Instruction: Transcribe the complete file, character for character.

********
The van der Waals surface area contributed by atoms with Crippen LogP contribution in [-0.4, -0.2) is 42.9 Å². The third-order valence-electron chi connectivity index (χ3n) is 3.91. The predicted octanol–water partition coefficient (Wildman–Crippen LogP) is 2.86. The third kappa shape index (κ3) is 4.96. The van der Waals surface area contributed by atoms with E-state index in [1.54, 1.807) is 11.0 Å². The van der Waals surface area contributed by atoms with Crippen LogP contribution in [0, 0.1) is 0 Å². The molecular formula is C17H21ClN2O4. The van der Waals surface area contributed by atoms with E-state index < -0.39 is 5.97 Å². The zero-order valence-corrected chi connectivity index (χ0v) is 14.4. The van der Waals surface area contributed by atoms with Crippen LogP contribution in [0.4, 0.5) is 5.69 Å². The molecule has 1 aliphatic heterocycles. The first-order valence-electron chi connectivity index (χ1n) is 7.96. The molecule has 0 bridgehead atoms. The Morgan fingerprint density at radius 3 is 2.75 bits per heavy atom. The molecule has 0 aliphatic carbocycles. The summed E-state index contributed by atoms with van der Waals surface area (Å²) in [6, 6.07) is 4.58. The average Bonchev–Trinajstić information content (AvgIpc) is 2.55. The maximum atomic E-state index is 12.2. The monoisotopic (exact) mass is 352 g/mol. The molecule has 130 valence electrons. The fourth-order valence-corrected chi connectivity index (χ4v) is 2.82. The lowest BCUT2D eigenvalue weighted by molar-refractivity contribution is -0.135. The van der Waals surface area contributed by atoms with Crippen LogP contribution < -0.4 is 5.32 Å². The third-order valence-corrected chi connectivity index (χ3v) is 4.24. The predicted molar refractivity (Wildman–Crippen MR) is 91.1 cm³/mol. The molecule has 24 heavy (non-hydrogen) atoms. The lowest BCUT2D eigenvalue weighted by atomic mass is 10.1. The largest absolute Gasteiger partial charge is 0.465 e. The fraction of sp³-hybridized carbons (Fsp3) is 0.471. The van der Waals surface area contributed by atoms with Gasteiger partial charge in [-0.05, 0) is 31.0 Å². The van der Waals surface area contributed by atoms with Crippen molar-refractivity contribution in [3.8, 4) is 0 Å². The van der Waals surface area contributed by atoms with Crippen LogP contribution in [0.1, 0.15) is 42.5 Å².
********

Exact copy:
The van der Waals surface area contributed by atoms with Crippen LogP contribution in [-0.4, -0.2) is 42.9 Å². The third-order valence-electron chi connectivity index (χ3n) is 3.91. The predicted octanol–water partition coefficient (Wildman–Crippen LogP) is 2.86. The third kappa shape index (κ3) is 4.96. The van der Waals surface area contributed by atoms with E-state index in [1.54, 1.807) is 11.0 Å². The van der Waals surface area contributed by atoms with Crippen LogP contribution in [0, 0.1) is 0 Å². The molecular formula is C17H21ClN2O4. The van der Waals surface area contributed by atoms with E-state index < -0.39 is 5.97 Å². The zero-order valence-corrected chi connectivity index (χ0v) is 14.4. The van der Waals surface area contributed by atoms with Crippen LogP contribution in [0.4, 0.5) is 5.69 Å². The molecule has 1 aliphatic heterocycles. The first-order valence-electron chi connectivity index (χ1n) is 7.96. The molecule has 0 bridgehead atoms. The Morgan fingerprint density at radius 3 is 2.75 bits per heavy atom. The molecule has 0 aliphatic carbocycles. The summed E-state index contributed by atoms with van der Waals surface area (Å²) in [6, 6.07) is 4.58. The average Bonchev–Trinajstić information content (AvgIpc) is 2.55. The maximum atomic E-state index is 12.2. The monoisotopic (exact) mass is 352 g/mol. The molecule has 130 valence electrons. The fourth-order valence-corrected chi connectivity index (χ4v) is 2.82. The lowest BCUT2D eigenvalue weighted by molar-refractivity contribution is -0.135. The van der Waals surface area contributed by atoms with Crippen LogP contribution < -0.4 is 5.32 Å². The third-order valence-corrected chi connectivity index (χ3v) is 4.24. The predicted molar refractivity (Wildman–Crippen MR) is 91.1 cm³/mol. The molecule has 24 heavy (non-hydrogen) atoms. The lowest BCUT2D eigenvalue weighted by atomic mass is 10.1. The largest absolute Gasteiger partial charge is 0.465 e. The fraction of sp³-hybridized carbons (Fsp3) is 0.471. The van der Waals surface area contributed by atoms with Gasteiger partial charge in [-0.05, 0) is 31.0 Å². The van der Waals surface area contributed by atoms with Crippen molar-refractivity contribution in [3.8, 4) is 0 Å². The van der Waals surface area contributed by atoms with Crippen LogP contribution in [0.1, 0.15) is 42.5 Å².